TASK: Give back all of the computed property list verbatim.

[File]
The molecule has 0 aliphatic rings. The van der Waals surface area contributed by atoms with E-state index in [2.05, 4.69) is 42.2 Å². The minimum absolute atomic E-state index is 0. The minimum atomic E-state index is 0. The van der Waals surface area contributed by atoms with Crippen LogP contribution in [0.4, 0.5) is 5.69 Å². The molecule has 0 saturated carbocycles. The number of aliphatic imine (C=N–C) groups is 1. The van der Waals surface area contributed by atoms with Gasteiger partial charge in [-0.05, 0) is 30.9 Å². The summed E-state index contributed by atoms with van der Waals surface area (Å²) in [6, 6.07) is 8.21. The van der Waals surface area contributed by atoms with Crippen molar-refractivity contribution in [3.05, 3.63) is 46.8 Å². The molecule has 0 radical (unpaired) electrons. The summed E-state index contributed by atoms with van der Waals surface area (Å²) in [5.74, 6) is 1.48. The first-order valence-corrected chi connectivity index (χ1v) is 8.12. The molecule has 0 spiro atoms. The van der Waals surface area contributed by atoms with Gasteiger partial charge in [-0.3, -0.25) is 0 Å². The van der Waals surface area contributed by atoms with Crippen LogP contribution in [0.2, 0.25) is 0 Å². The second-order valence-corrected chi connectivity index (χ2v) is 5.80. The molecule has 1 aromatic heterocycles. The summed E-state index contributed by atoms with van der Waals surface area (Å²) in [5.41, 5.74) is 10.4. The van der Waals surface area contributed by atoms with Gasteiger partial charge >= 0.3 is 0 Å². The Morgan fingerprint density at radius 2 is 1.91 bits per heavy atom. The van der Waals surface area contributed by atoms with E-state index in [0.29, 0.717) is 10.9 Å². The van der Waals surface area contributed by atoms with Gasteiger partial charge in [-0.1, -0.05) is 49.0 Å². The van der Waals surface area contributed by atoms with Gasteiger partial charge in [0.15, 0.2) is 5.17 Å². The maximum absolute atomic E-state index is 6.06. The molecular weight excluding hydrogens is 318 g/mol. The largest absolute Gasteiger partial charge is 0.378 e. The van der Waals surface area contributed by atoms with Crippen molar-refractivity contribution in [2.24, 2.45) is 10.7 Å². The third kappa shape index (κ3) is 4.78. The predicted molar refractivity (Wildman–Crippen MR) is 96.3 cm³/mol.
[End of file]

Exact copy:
The molecule has 0 aliphatic rings. The van der Waals surface area contributed by atoms with E-state index in [2.05, 4.69) is 42.2 Å². The minimum absolute atomic E-state index is 0. The minimum atomic E-state index is 0. The van der Waals surface area contributed by atoms with Crippen LogP contribution in [0.4, 0.5) is 5.69 Å². The molecule has 0 saturated carbocycles. The number of aliphatic imine (C=N–C) groups is 1. The van der Waals surface area contributed by atoms with Gasteiger partial charge in [-0.05, 0) is 30.9 Å². The summed E-state index contributed by atoms with van der Waals surface area (Å²) in [6, 6.07) is 8.21. The van der Waals surface area contributed by atoms with Crippen molar-refractivity contribution in [3.05, 3.63) is 46.8 Å². The molecule has 0 radical (unpaired) electrons. The summed E-state index contributed by atoms with van der Waals surface area (Å²) in [5.74, 6) is 1.48. The first-order valence-corrected chi connectivity index (χ1v) is 8.12. The molecule has 0 spiro atoms. The van der Waals surface area contributed by atoms with Gasteiger partial charge in [-0.3, -0.25) is 0 Å². The van der Waals surface area contributed by atoms with Crippen LogP contribution in [0.2, 0.25) is 0 Å². The second-order valence-corrected chi connectivity index (χ2v) is 5.80. The molecule has 1 aromatic heterocycles. The summed E-state index contributed by atoms with van der Waals surface area (Å²) in [5.41, 5.74) is 10.4. The van der Waals surface area contributed by atoms with Gasteiger partial charge >= 0.3 is 0 Å². The Morgan fingerprint density at radius 2 is 1.91 bits per heavy atom. The van der Waals surface area contributed by atoms with E-state index in [0.29, 0.717) is 10.9 Å². The van der Waals surface area contributed by atoms with Gasteiger partial charge in [-0.1, -0.05) is 49.0 Å². The van der Waals surface area contributed by atoms with Gasteiger partial charge in [0.15, 0.2) is 5.17 Å². The maximum absolute atomic E-state index is 6.06. The molecular weight excluding hydrogens is 318 g/mol. The largest absolute Gasteiger partial charge is 0.378 e. The van der Waals surface area contributed by atoms with Crippen molar-refractivity contribution in [2.24, 2.45) is 10.7 Å². The third kappa shape index (κ3) is 4.78. The predicted molar refractivity (Wildman–Crippen MR) is 96.3 cm³/mol.